Then all the tax collectors and the sinners drew near to Him to hear Him. 2 And the Pharisees and scribes complained, saying, “This Man receives sinners and eats with them.” 3 So He spoke this parable to them, saying:I didn't really expect anything new to jump out at me in the prodigal son story--I mean really, how many times have I read/heard this??--but it did!
4 “What man of you, having a hundred sheep, if he loses one of them, does not leave the ninety-nine in the wilderness, and go after the one which is lost until he finds it? 5 And when he has found it, he lays it on his shoulders, rejoicing. 6 And when he comes home, he calls together his friends and neighbors, saying to them, ‘Rejoice with me, for I have found my sheep which was lost!’ 7 I say to you that likewise there will be more joy in heaven over one sinner who repents than over ninety-nine just persons who need no repentance.
The Parable of the Lost Coin8 “Or what woman, having ten silver coins,[a] if she loses one coin, does not light a lamp, sweep the house, and search carefully until she finds it? 9 And when she has found it, she calls her friends and neighbors together, saying, ‘Rejoice with me, for I have found the piece which I lost!’ 10 Likewise, I say to you, there is joy in the presence of the angels of God over one sinner who repents.”
The Parable of the Lost Son11 Then He said: “A certain man had two sons. 12 And the younger of them said to his father, ‘Father, give me the portion of goods that falls to me.’ So he divided to them his livelihood. 13 And not many days after, the younger son gathered all together, journeyed to a far country, and there wasted his possessions with prodigal living. 14 But when he had spent all, there arose a severe famine in that land, and he began to be in want. 15 Then he went and joined himself to a citizen of that country, and he sent him into his fields to feed swine. 16 And he would gladly have filled his stomach with the pods that the swine ate, and no one gave him anything.
17 “But when he came to himself, he said, ‘How many of my father’s hired servants have bread enough and to spare, and I perish with hunger! 18 I will arise and go to my father, and will say to him, “Father, I have sinned against heaven and before you, 19 and I am no longer worthy to be called your son. Make me like one of your hired servants.”’
20 “And he arose and came to his father. But when he was still a great way off, his father saw him and had compassion, and ran and fell on his neck and kissed him. 21 And the son said to him, ‘Father, I have sinned against heaven and in your sight, and am no longer worthy to be called your son.’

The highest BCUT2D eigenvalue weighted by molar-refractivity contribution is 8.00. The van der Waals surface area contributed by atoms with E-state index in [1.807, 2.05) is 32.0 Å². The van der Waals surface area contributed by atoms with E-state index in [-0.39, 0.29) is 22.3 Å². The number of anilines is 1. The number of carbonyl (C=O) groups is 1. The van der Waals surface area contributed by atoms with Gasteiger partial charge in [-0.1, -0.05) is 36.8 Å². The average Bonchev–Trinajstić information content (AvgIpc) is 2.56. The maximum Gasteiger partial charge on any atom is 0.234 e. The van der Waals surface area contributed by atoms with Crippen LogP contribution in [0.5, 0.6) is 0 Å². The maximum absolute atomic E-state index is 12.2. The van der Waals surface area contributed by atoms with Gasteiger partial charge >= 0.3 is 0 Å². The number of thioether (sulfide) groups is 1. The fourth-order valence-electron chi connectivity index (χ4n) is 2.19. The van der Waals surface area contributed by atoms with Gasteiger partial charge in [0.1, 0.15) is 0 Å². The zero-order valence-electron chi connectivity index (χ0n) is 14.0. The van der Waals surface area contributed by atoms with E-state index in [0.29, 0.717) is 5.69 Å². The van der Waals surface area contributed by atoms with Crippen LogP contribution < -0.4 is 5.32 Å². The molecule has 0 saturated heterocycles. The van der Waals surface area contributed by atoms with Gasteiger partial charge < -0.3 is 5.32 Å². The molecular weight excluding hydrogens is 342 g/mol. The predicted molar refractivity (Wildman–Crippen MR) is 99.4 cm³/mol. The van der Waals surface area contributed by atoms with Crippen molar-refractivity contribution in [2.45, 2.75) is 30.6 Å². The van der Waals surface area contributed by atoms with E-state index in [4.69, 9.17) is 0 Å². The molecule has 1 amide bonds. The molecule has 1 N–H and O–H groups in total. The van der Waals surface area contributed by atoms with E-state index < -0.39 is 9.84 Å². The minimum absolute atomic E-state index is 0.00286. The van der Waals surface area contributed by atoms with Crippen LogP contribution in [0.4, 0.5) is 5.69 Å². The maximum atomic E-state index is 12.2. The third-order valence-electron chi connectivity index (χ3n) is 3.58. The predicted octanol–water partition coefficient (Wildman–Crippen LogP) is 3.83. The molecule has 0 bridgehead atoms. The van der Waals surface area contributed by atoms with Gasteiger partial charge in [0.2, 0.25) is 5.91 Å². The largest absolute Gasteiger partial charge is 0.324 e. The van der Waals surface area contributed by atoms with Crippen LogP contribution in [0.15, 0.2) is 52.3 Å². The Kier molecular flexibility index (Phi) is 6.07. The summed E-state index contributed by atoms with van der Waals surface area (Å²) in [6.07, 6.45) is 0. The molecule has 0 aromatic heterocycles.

22 “But the father said to his servants, ‘Bring[b] out the best robe and put it on him, and put a ring on his hand and sandals on his feet. 23 And bring the fatted calf here and kill it, and let us eat and be merry; 24 for this my son was dead and is alive again; he was lost and is found.’ And they began to be merry.
25 “Now his older son was in the field. And as he came and drew near to the house, he heard music and dancing. 26 So he called one of the servants and asked what these things meant. 27 And he said to him, ‘Your brother has come, and because he has received him safe and sound, your father has killed the fatted calf.’
28 “But he was angry and would not go in. Therefore his father came out and pleaded with him. 29 So he answered and said to his father, ‘Lo, these many years I have been serving you; I never transgressed your commandment at any time; and yet you never gave me a young goat, that I might make merry with my friends. 30 But as soon as this son of yours came, who has devoured your livelihood with harlots, you killed the fatted calf for him.’
31 “And he said to him, ‘Son, you are always with me, and all that I have is yours. 32 It was right that we should make merry and be glad, for your brother was dead and is alive again, and was lost and is found.’”
First was that he came to himself when the wayward son is feeding the pigs. That he knew this all along. The truth was buried deep inside. He knew the way. He knew the good. He knew what he ought to do. He'd just been ignoring it. Now, obviously this wouldn't have been true had he not been a son of the house. Had he not already known his father, his father's love and mercy, how graciously he treated even his servants. So as a parable go, it really does apply more to those who grow up hearing about God than to those are introduced to him later in life.
But what jumped out at me next is about the son who stayed. He refused to go in to the banquet. He was standing there, looking at the reward, looking at the celebration, and he refused to go in because it had never been offered for him.
I get pride. This makes perfect sense for me. I mean, there I am toiling and working for the man, and then my pipsqueak, stupid brother shows back up after having wasted years and dollars, and he gets a party? Yeah, angry pride is easy to understand here.
But . . . but why did he want a goat? To make merry with his friends. He doesn't even refer to his brother as his brother, but as "this son of yours." This dude may be the heir of all that's left, but he doesn't have the same heart that his father does, right? Where is his gladness that his brother's alive? Where is his love? Where is his graciousness? Where is his mercy?
Yes, I get pride--and I know it's a failure. Because as long as it fills your heart, it keeps you standing outside, looking in at all that God has in store for you.